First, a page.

1. Stop motion movies and flip books.
By taking multiple pictures, students would create a photo flip book or stop motion movie to demonstrate, as accurately as possible, a particular science concept or process. For some examples, see Dale Basler’s post Create stop-motion videos and learn physics. Another way to easily create stopmotion films is with SAM Animation software (more examples) and a webcam.
2. Photographs of Lab Setups
Take photographs of lab setups so you’ll remember next year how you set it up. Embed the photos into lab handouts and add annotations and directions.
3. Science Photo Gallery
Students take pictures and explain the all of the science concepts present in their photo. Display student work in the classroom and around the school. It drives home the concept that science is everywhere! Exceptional work in physics could enter the American Association of Physics Teachers’ High School Physics Photo Contest.
4. Photo/Video Analysis
This is different from #3 in that students would need to take a photo (student-created or teacher-created) and mathematically analyze it. For example, students could photograph the water coming up out of the water fountain. From the size and shape of the parabola, students could determine the initial speed of the water and the time it spends in the air. See also Speeding Problem and Kobe, Karplus, and Inquiry.
5. LED Motion Photos
Students would take pictures with the shutter open a little longer than normal to capture motion. Attaching LEDs to the subject would allow for “light traces” in the photograph. See Sebastian Martin’s A Different Physics Class.
6. A super-accurate stopwatch
Many cameras have a video mode. It could be used to film an event that takes such a short time (less than 2 seconds) that using a regular stopwatch would yield poor results because of human reaction time. For example, students could measure the time it takes a ball to fall from the ceiling to the floor (which is less than 1 second) to determine the gravitational acceleration. Recently, we were doing a lab where students studied how the spacing between dominoes affects how quickly the line of dominoes fall. Students were getting messy data because the falling times were so short. If students had taken a video of the dominoes, they might have gotten more accurate falling times because they can look at it frame-by-frame at 30 fps.
7. End-of-year slide show for final exam review.
Make a slide show from pictures of students doing lab work and participating in demonstrations. At the end of the year, use the slide show to review for the final. Ask the students if they remembered what happened in the lab/demo and what concept it demonstrated. Plus, it’s a great way to remember all the good times during the year!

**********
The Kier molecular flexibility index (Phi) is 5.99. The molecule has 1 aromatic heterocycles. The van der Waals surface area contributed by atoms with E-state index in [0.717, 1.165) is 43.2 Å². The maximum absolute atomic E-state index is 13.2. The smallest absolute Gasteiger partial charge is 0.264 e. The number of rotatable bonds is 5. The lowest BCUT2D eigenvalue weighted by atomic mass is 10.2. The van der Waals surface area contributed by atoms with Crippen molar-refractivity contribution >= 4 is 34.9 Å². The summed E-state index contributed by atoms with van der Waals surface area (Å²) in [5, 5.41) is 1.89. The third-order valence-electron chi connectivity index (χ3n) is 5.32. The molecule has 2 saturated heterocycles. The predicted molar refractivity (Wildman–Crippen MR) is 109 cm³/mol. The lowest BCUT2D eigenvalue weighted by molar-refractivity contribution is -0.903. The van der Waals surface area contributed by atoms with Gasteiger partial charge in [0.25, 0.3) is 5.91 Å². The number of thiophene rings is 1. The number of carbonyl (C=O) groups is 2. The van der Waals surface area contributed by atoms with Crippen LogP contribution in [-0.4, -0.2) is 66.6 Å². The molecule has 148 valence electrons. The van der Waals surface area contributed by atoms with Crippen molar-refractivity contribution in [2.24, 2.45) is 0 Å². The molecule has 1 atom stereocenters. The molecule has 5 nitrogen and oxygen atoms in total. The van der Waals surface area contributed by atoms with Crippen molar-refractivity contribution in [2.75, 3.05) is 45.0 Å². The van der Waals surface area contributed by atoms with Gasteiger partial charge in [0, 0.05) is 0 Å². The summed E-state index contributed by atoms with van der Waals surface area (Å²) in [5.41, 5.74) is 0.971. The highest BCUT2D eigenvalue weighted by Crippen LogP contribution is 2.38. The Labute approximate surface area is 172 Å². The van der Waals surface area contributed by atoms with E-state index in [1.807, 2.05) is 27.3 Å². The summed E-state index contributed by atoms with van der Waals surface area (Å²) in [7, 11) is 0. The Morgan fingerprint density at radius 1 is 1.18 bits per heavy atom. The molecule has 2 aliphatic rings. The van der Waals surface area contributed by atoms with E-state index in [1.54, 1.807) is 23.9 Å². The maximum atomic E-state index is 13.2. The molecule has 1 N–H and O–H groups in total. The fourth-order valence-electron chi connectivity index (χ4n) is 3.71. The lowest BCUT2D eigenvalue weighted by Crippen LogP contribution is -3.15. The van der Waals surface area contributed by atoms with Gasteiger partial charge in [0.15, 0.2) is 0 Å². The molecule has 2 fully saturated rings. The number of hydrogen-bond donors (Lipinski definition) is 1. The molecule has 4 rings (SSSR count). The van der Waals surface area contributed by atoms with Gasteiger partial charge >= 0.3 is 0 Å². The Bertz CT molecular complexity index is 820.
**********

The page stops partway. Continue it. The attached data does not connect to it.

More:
8. Video-based Labs
Sometimes, I only have one lab setup because the equipment is expensive or finicky. I used to run these as teacher-led demonstrations. Now, I can take a video of the experiment in action and students get the data from the video and do a regular lab analysis. Students must still recognize what data is important and know what to do with it, as with a traditional experiment. For a great example, see: Coin on Rotating LP. (Be sure to click “Home” to see many more!)
9. Archiving Student Whiteboard Solutions
In groups of 3, my students often write-up problem solutions on large whiteboards and present them to the class. Taking pictures of the whiteboards and archiving them on the class website would be perfect for student review and for students who were absent that day. If that gets too much to handle (sheer volume), take a picture of an exceptionally well laid out solution and put it in the “Whiteboard Hall of Fame” or the “Whiteboard of the Week.” Documenting exemplary work shows students the level of expectation we have for all of them! See more at Physics Whiteboards.
10. Mini Biography
Take pictures of students and attach to a mini biography students would submit at the beginning of the year. Display bios around the room so you not only get to know your students, but they can learn more about each other! See an example from Dean Baird.
11. Picture Dictionary
As a class create a picture dictionary where students take photos that illustrate a particular science concept (force, velocity, wave, force, charge, momentum, energy, equilibrium, etc). These pictures could be posted around the room, perhaps with equations added, as the year progresses. Much better to have student made posters than teacher ones! See the brilliant and clever Flickr photoset The ABCs of Physics.
12. Photo labels for equipment drawers
With all the equipment in science rooms, photo labels would be a great way to show the contents of the drawers to help students find things and to put them away. Plus, the photos would liven up the room!
13. Video lab reports
14. Safety Do’s and Don’ts
At the beginning of the year, all science teachers go over laboratory safety and have students and parents sign a safety contract. Creating a PowerPoint with photos of do’s and don’ts would be perfect! Plus, it could be pretty humorous. If the pictures were created by the class from the year before as a final project, the next year’s students would enjoy seeing their friends in the photos.
In the above video, which cart felt more force? (i.e., which cart’s hoop flexed the most?) When debriefing after a demonstration, there are always a bunch of students who think they did/saw something that they really didn’t. They might be biased going in to the demo, and the demo doesn’t change that bias. By taking video of the demo, show them what REALLY happened. In the above video, students tend to focus on the speed of the carts, rather than the flexing of the hoops, even when you tell them to look at the hoops!
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